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Incentives for Teachers

April 22, 2000

* Although I agree with making sure applicants are qualified to teach (editorial, April 17), it needs to be pointed out that some very qualified applicants are being turned away by the unrealistic financial burden that it takes to become a credentialed teacher. As a seventh-year teacher I am mentoring my friend, a single mother of four, as she attempts to become an elementary teacher. She has put herself through school for many years, scraping by on loans and scholarships. Now, as she nears the finish line, she appears to be hitting quicksand.

How can someone in her situation student-teach during the day for free, go to school at night while supporting four school-aged children and still be able to come up with all the extra fees to pay for the qualifying exams, fingerprinting process and a credential application fee? If we have a teacher shortage coming, it seems this mess is only going to get worse.




To meet an urgent need for teachers, your April 17 editorial speaks of finding incentives to attract midcareer professionals who already have the expertise. Midcareer professionals who turn to teaching have already accumulated some Social Security entitlement and probably have higher degrees--hence the expertise.

As an incentive, the LAUSD offers a bonus of $200 and $300 a year for someone with a master's and a doctorate degree. Social Security's contribution is to reduce the entitlement the professional has already earned if he/she goes into public school teaching instead of just retiring early. We need to rethink the incentives.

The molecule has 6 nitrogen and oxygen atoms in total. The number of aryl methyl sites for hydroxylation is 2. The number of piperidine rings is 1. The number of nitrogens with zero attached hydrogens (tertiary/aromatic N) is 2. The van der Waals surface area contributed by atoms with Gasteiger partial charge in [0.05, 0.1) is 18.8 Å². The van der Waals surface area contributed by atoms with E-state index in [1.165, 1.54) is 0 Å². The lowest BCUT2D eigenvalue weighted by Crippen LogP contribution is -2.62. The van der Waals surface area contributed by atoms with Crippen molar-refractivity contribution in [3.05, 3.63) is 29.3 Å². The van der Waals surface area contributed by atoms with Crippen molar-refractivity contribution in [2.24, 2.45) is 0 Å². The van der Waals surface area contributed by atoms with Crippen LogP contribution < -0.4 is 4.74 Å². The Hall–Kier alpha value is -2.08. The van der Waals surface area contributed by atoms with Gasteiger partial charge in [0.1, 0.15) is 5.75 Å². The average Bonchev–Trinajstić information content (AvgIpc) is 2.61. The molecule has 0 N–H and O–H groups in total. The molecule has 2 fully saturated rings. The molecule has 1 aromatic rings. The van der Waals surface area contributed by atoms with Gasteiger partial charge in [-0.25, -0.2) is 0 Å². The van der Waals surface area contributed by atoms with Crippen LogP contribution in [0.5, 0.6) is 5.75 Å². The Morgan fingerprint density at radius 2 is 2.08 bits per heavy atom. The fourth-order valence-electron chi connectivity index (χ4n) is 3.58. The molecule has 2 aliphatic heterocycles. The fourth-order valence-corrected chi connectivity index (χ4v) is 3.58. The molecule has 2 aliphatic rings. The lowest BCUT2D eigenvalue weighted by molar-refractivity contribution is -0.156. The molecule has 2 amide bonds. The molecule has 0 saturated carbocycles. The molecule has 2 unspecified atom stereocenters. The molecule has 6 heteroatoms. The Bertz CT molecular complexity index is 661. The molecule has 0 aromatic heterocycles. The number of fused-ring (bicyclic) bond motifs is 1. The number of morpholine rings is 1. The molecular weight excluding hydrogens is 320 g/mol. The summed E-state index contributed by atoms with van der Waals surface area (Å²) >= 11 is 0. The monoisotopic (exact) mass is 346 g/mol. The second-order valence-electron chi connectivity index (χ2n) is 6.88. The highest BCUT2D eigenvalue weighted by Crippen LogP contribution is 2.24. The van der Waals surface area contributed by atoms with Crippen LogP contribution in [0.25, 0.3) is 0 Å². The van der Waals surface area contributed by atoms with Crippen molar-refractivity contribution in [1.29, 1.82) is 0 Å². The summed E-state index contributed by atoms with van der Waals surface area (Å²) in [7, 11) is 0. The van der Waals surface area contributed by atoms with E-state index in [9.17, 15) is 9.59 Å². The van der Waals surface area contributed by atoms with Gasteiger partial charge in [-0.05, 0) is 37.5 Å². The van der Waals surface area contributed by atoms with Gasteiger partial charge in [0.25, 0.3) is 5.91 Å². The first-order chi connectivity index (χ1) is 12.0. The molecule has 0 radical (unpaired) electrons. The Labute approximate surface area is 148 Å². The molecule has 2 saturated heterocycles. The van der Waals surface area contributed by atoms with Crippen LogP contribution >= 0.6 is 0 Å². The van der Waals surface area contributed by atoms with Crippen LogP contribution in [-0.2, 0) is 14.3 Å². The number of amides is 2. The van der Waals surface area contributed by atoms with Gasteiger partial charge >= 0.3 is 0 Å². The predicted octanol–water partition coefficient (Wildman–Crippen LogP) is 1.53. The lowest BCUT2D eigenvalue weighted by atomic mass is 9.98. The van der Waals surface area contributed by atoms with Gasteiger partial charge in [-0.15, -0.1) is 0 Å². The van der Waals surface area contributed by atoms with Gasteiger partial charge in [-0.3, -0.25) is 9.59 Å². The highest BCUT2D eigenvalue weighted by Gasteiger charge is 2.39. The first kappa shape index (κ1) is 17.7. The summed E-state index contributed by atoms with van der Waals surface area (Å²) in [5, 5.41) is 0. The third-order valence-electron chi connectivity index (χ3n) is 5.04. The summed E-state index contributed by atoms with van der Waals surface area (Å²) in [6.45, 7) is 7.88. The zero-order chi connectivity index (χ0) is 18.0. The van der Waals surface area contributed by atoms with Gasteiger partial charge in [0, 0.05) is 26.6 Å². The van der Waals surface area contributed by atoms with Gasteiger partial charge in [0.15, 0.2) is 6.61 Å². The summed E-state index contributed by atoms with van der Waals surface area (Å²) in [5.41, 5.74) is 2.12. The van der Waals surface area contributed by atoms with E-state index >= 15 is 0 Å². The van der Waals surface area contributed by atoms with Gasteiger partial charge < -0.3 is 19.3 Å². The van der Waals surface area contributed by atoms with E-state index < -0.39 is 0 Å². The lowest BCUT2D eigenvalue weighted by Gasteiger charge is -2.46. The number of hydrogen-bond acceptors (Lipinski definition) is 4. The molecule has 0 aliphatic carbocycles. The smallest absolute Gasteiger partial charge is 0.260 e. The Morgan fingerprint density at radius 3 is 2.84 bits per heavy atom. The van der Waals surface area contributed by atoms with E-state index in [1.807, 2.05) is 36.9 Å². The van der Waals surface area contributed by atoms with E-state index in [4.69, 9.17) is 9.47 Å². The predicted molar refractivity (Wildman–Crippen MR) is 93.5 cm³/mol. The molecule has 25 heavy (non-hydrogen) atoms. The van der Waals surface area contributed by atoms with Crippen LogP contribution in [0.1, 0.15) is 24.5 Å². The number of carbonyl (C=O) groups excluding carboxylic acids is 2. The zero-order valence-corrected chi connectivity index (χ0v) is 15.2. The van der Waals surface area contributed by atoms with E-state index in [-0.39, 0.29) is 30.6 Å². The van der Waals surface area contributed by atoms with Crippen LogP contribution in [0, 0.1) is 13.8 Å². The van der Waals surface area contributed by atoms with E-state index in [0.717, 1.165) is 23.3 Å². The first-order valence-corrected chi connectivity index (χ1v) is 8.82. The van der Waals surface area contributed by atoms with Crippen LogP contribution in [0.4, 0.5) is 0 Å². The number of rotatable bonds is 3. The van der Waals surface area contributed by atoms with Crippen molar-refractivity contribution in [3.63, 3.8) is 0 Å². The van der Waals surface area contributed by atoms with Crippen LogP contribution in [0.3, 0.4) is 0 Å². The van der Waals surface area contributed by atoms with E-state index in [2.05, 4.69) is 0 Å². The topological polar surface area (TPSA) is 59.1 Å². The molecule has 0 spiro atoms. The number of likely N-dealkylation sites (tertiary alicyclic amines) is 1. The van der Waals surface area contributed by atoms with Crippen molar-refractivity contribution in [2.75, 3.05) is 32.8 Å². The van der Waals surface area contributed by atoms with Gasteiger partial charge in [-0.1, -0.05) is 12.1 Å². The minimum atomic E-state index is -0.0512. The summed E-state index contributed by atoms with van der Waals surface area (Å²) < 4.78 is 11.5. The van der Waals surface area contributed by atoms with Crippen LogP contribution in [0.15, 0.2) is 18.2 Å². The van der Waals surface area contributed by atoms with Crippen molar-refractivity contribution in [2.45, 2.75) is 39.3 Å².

La Canada


While I agree with the suggestion that we need to make sure the teachers who are teaching our children are qualified to teach, I would like to extend the idea to make sure the school administrators can administrate. Another step would be to make sure that school board members are qualified. How can we do that, I wonder?




Current "double-dipping" laws greatly penalize those who wish to finish their working years as teachers after a military, federal or Social Security-covered career. People who love kids, love learning and have "real world" knowledge and skills are an invaluable resource in this profession; unfortunately, we take a huge (60% or more) cut in cumulative retirement benefits if we make this transfer.

I would never have made my personal choice to become a teacher after my retirement from a career as a fighter pilot 18 years ago had the 1986 "double-dipping" laws been in place when I retired from the Air Force.


Lake Arrowhead

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